This war is not so simple. California just passed a landmark privacy bill, and after the bill’s passage, one aspect that remains ambiguous is what constitutes the data that can be made private at the individual’s choice. We have an excerpt below, courtesy of The Wall Street Journal, by Marc Vartabedian, Georgia Wells, and Lara O’Reilly.

“One of the points of contention is likely to fall around the legislation’s definition of “personal data,” which includes broad categories such as biometric data, psychometric information, browsing and search history and geolocation data. The act’s current version states that personal information doesn’t include information that is publicly available or general enough to not identify an individual, a broad definition technology companies may lean on heavily to argue their collection of such data is justified.”

Thankfully, things are somewhat simpler in our field of planning for wealthy international families. By combining a trust and a properly structured PPLI policy, we can transfer beneficial ownership to the insurance company which creates a much welcomed benefit for families.

This is particularly true for those that reside in countries where the government is unstable or corrupt, or sometimes unfortunately both.  This issue raises real concern for the personal data of wealthy international families in the massive exchange of data now taking place under CRS.

In a recent letter to The Financial Times, Filippo Noseda, a partner at Mishcon de Reya LLP, gives us a startling example:

“In Argentina seven members of the Argentine tax authorities were arrested on February 2 for allegedly selling taxpayers’ information, showing the risks faced by citizens living in high-risk jurisdictions who for one reason or another have bank accounts abroad (Argentine police also seized $5m in cash, which gives a measure of the scale of data trafficking). Dissidents with foreign accounts will be particularly vulnerable to reprisals from their governments.”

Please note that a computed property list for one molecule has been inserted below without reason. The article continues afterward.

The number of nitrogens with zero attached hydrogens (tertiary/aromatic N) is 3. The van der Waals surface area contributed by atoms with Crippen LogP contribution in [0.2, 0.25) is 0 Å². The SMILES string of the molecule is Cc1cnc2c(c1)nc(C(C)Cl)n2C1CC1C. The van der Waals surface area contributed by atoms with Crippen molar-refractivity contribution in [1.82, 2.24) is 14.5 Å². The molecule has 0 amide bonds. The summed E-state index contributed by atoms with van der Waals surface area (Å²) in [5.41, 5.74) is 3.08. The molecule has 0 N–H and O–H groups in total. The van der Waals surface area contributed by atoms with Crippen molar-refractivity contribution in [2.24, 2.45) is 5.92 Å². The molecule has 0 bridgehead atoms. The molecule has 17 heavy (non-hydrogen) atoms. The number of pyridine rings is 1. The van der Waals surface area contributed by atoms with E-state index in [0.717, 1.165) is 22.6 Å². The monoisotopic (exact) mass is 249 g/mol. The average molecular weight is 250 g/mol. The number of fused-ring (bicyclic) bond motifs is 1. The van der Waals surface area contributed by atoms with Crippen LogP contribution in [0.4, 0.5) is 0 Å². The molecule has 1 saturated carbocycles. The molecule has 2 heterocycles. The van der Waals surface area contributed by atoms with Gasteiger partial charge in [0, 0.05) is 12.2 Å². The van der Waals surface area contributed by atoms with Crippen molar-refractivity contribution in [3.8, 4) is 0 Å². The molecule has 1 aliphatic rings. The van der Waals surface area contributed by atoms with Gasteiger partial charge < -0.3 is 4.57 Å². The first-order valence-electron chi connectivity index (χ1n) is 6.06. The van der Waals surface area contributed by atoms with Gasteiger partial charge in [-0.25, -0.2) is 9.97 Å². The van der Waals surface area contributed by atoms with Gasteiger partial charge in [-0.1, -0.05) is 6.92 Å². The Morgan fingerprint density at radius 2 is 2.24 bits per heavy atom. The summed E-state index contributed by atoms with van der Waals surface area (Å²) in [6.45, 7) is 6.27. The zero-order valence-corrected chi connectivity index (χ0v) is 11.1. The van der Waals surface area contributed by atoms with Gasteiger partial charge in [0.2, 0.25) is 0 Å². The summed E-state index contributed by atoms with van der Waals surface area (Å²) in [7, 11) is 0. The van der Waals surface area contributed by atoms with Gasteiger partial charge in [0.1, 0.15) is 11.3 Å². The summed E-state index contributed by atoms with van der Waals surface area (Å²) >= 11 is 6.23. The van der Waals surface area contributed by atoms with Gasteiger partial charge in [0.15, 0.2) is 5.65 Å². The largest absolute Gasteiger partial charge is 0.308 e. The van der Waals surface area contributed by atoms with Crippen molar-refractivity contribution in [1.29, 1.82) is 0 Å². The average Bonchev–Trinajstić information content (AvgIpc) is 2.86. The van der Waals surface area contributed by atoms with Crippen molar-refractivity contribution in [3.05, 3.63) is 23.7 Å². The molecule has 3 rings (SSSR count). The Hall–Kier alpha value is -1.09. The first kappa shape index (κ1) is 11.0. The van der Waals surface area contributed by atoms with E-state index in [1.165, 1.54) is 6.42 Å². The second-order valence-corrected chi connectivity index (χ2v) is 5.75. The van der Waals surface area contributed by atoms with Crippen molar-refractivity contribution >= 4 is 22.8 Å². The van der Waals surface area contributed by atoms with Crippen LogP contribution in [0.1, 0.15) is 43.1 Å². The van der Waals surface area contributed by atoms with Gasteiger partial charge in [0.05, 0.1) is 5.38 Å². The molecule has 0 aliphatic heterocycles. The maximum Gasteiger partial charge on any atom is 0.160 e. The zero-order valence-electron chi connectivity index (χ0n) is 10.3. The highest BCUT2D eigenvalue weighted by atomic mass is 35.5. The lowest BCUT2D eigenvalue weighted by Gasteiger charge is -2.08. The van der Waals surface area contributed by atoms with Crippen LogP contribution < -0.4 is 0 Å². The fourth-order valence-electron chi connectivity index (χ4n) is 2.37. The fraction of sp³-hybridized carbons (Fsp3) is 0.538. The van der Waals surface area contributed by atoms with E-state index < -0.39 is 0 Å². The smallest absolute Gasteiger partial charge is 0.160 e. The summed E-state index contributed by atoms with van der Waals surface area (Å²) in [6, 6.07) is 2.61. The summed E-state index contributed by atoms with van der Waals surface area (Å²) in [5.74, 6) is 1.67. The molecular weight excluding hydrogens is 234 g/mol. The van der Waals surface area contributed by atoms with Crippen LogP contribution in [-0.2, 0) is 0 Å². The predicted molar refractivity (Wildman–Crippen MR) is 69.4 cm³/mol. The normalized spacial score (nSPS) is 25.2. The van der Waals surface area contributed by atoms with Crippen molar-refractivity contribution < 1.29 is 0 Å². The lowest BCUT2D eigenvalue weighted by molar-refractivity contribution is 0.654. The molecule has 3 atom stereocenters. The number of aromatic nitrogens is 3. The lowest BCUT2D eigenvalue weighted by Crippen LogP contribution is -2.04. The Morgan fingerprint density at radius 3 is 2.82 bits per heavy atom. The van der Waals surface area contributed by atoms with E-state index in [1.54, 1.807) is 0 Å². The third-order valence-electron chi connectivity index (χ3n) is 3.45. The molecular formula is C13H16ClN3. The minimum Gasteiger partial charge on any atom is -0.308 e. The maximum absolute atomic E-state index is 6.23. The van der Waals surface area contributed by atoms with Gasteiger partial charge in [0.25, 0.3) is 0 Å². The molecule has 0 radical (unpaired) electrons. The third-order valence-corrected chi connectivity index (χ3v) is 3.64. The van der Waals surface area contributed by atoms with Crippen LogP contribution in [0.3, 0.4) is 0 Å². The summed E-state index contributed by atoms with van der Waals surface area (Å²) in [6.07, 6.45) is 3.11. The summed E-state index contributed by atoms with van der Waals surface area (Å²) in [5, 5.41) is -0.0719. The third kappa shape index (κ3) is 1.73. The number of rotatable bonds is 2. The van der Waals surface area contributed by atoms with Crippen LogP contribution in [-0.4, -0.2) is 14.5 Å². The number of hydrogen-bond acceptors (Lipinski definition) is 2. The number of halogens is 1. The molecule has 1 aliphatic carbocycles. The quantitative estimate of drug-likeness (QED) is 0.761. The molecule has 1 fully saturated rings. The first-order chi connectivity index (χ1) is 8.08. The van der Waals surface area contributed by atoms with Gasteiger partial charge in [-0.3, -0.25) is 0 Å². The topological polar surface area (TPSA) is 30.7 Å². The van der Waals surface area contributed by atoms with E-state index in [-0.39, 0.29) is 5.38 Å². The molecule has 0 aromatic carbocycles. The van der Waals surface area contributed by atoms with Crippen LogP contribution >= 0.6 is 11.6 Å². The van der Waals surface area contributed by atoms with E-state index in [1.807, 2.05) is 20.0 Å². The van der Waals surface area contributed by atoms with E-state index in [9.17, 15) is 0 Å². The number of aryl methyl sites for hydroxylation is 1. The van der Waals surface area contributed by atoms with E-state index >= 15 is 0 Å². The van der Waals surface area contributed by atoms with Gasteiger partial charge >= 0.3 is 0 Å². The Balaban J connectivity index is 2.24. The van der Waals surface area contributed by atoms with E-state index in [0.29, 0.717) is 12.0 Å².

Hiding in Plain Sight

What are the steps that allow an insurance company to become the beneficial owner of the assets inside a PPLI policy, and give clients a level of legitimate privacy not possible with other techniques?  Here they are:

  • The policyholder contributes the assets that he or she wants to protect as a premium payment, in cash or in kind, to a bespoke investment fund created by the life insurer. The life insurer opens a dedicated account at a custodian bank for the underlying assets of the policy.
  • The policyholder selects an investment strategy and nominates an investment manager. The life company formally appoints the investment manager.
  • This internal investment fund is exclusively linked to the policyholder’s life policy. The value of the PPLI policy is equal at all times to that of the underlying internal investment fund.
  • The life insurer has now become the Ultimate Beneficial Owner (UBO) of the underlying assets. In return for the premium payment, the policyholder has a “claim” on the life insurer for the value of the underlying investment fund.

This planning technique of using the insurance company as the beneficial owner of the assets in a PPLI policy is akin to what we learn in a 5th century text by Sun Tzu, The Art of War. This famous text teaches ostensibly about war, but its basic message is–avoid open conflict unless it is absolutely necessary.  A few key quotes from the book demonstrate this:

“The supreme art of war is to subdue the enemy without fighting.”

“If you know the enemy and know yourself, you need not fear the results of a hundred battles.”

“A good commander is benevolent and unconcerned with fame.”

This is precisely what we do in marrying a trust with a properly structured PPLI policy.  The result is what we call Expanded Worldwide Planning (EWP). By finding the best of what a trust and an a PPLI policy have to offer, we create this legitimate environment of enhanced privacy without a conflict with tax authorities in any jurisdiction worldwide. This is stealth that achieves a victory by study and superior knowledge.

Please bring us your privacy concerns, so we can construct a bespoke structure that fits the aims and goals of your family.

 

  ~ by Michael Malloy, CLU TEP, @ Advanced Financial Solutions, Inc

 

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Your Pot of Gold Under the Rainbow

PPLI: Uses Non-Disruption to Achieve Disruption